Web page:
To grow intellectually, gifted students need challenging books. They need fiction with complex plots and carefully developed characters, and informational books that explore topics in depth. They should read books and periodicals that spark their imaginations, broaden their horizons, and cause them to wonder and question. – Thomas Gunning (1992)
Creative reading focuses more on gifted readers’ responses to text, not the reading of said text. The text, regardless if it is literary or informational, acts as the source for a reader’s imaginative and original thought production. This creative thought is produced through writing, performance, invention, or other divergent response.
Creative reading is considered the highest, yet the most neglected, form of reading (Witty, 1985). This is as true now as it was in the 1980s. With a staunch emphasis on standards-based curriculum, teachers allow themselves to feel constrained by the standards and offer very few options for how students can respond to text. The needs of the gifted reader demand more than proficiency and mastery because often they have already met expectations put forth in the standards.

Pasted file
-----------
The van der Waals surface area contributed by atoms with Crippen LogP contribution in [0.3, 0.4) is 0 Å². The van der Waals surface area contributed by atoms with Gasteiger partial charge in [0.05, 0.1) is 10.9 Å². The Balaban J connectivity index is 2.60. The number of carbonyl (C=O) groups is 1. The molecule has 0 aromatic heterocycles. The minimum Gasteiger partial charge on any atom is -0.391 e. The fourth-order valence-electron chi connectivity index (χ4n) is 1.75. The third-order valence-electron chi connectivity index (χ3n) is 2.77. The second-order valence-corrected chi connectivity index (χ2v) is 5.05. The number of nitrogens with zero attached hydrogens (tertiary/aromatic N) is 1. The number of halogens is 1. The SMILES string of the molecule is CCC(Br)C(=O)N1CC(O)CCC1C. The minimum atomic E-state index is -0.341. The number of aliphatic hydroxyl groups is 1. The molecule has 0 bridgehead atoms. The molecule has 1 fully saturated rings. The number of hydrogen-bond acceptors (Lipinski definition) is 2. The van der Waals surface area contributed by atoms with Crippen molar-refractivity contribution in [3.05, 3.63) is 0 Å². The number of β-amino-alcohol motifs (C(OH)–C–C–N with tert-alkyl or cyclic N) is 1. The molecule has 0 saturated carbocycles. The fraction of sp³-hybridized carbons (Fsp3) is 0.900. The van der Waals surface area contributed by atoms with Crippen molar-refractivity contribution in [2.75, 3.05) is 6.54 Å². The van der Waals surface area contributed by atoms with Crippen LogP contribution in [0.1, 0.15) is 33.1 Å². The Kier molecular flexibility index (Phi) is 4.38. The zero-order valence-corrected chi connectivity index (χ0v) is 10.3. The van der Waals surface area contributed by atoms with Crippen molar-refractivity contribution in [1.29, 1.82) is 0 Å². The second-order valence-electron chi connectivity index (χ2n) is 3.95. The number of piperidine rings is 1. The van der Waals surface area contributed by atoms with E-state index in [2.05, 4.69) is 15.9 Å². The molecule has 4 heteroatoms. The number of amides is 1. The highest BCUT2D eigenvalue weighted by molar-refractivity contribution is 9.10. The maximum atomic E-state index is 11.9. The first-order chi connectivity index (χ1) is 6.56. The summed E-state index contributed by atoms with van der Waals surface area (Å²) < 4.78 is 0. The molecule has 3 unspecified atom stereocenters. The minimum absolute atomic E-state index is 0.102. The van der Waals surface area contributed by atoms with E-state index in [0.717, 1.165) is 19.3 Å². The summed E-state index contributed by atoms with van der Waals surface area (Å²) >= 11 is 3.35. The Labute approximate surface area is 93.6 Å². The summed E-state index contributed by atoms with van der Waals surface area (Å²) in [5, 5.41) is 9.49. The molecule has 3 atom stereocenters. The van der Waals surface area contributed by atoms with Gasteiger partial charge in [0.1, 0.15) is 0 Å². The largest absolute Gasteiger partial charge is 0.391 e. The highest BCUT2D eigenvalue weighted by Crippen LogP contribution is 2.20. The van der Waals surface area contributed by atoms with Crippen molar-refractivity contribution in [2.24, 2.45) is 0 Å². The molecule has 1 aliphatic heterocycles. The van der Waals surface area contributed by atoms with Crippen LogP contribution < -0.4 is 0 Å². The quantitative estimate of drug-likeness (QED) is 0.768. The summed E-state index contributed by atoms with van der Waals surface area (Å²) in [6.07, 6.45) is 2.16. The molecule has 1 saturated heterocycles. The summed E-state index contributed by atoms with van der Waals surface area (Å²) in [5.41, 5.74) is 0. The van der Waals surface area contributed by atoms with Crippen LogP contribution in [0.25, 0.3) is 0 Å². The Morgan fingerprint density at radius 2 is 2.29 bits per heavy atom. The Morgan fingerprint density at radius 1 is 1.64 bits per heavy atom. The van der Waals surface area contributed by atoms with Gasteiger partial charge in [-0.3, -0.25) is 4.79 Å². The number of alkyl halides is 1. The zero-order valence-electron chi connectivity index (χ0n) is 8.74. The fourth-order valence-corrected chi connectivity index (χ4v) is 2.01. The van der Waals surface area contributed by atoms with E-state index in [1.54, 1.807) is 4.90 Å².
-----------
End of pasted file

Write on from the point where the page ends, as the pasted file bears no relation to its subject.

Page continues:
Both teachers and students need to understand what creative reading is and how to facilitate it and expect it. Today’s free teacher tool is the Creative Reading Checklist used to identify and monitor creative reading behaviors. Help readers learn what creative reading is and recognize creative responses to text using this checklist.
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Find out more about creative reading goals for gifted readers in ‘Literacy Strategies for Gifted and Accelerated Readers’